Richard Linklater's Everybody Wants Some!! is being billed as a "spiritual sequel" to his breakout 1993 movie Dazed and Confused, and that makes sense. Both take place in a Texas of days-gone-by, and while none of the same characters show up, Jake, the lead character in Everybody is entering college about the same time Mitch from Dazed would have: 1980.

Jake, a baseball pitcher, (as was Mitch), arrives at the southern Texas college with a milk crate full of LPs, a sweet muscle car, and an ego that will immediately be squashed by his fellow teammates, who are also his roommates in the dilapidated house assigned to the baseball team. Their coach tells them that living there is a privilege, and two big rules need to be followed: No booze, and no girls upstairs.

Needless to say, they break those rules within the first four hours there.

The rest of the movie basically follows Jake and his teammates over the long weekend before the start of classes, as they get drunk, get stoned, get laid, and eventually play some practice ball. Much like Dazed and Confused, the majority of the cast are relative unknowns, at least if you never watch TV. Fans of Glee will probably recognize lead Blake Jenner, who appeared on the reality offshoot The Glee Project and plays Jake in Everybody. Glen Powell, who plays the thinly mustached, philosophical horndog Finnegan (and who steals many of the scenes he's in), was seen recently on Scream Queens. Tyler Hoechlin from Teen Wolf and 7th Heaven plays the thickly mustached ace hitter McReynolds, (and if he looks like he can actually play baseball, it's because he actually did play college ball). And if you've been watching The Walking Dead recently, you will immediately recognize Austin Amelio, though here he's slightly less menacing, and more prone to making bad bets than shooting people.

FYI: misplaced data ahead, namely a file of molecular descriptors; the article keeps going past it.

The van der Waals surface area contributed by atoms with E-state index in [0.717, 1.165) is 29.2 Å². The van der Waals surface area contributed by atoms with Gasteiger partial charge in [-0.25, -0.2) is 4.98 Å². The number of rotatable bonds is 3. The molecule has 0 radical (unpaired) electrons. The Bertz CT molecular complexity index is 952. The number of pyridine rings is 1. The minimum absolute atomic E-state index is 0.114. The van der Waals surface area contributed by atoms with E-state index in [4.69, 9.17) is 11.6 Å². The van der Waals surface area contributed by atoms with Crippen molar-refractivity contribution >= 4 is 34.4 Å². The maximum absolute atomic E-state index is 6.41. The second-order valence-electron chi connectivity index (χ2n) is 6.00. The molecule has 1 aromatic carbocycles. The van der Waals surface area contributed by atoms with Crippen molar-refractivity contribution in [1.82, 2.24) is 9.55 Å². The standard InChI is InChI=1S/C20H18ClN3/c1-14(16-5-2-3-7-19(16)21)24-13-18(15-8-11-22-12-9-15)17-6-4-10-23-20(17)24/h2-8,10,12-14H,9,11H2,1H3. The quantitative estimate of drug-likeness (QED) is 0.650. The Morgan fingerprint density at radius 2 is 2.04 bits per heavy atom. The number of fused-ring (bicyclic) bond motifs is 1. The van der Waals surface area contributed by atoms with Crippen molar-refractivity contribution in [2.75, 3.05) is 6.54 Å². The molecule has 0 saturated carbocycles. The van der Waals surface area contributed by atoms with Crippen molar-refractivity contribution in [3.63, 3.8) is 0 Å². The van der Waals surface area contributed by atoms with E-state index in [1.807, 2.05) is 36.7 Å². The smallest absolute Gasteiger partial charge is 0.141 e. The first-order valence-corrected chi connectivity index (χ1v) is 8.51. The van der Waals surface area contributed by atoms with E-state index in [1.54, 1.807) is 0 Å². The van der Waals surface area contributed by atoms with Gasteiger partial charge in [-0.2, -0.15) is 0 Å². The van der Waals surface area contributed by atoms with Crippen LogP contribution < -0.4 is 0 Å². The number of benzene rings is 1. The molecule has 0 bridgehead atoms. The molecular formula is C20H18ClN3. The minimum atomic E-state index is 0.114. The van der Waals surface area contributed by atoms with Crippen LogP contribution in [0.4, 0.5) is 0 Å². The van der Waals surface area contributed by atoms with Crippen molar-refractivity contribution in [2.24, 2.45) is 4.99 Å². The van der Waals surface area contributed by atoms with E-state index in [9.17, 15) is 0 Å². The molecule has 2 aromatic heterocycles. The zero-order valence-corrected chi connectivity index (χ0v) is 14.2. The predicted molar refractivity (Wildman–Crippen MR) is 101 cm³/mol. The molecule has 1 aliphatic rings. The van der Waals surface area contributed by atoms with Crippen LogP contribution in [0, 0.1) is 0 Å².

Linklater, who went to college on a baseball scholarship, is familiar with this world, and every bit of it feels authentic, if not autobiographical. The soundtrack is filled with that perfect blend of metal, disco, new wave, and punk that made 1980 such a magical moment in music. The guys — decked out in patterned polyester shirts — venture to discos, cowboy bars, and a punk concert, because getting laid is more important than blending in. When they eventually do hit the baseball field, (which doesn't actually happen until over halfway through the film), the clash of egos, followed by easy reconciliation, has a reality and lack of drama you'd need on a real team.

It's like a sex comedy you might have come out of in the 1980s thinking, "That was weirdly smart for a dumb teen movie," and it follows the path of many of Linklater's films, which is to just watch people as they wander, because it's at those times that some of the most profound things can happen.

If there's one issue I had with the movie it's that only one female character is allowed to develop past that of a mere sexual conquest for one of the guys. She's played by Zoey Deutch, (daughter of actress Lea Thompson and director Howard Deutch), and she gives a lovely performance as Beverly, the theater arts student Jake takes a liking to.

There are nude shots of a woman's boobs and ass that feel so gratuitous they almost border on parody, but not quite. It felt like Linklater had a chance to subvert the sexism of the genre, but just couldn't get there. But ultimately, that's a small complaint for a film I liked a lot, and hit all the right nostalgia buttons, while also offering a much deeper experience than one would expect from a movie centered on college bros.

Also opening this week: Is this the season for musical biopics? Because we've got two premiering this weekend: Born to Be Blue, starring Ethan Hawke as jazz trumpeter Chet Baker, and I Saw the Light, starring Tom Hiddleston as Hank Williams, which, sorry, is just wrong in so many ways, not the least of which is that he sounds nothing like Hank Williams.

But if you're a fan of the Hidddleman, he'll be making personal appearances at two screenings tonight: the 7 p.m. showing at the Clay and the 8 p.m. showing at the Century 9. Not sure how that's gonna work out time-wise, but that's what I was told!

Finally, the science fiction-tinged Midnight Special is getting a lot of buzz (and some Rotten Tomatoes love). It's the latest paring of director Jeff Nichols and actor Michael Shannon (they've teamed up previously for Take Shelter and Mud), and centers on a father and son who go on the lam when the government finds out about the son's freaky powers. Adam Driver also stars.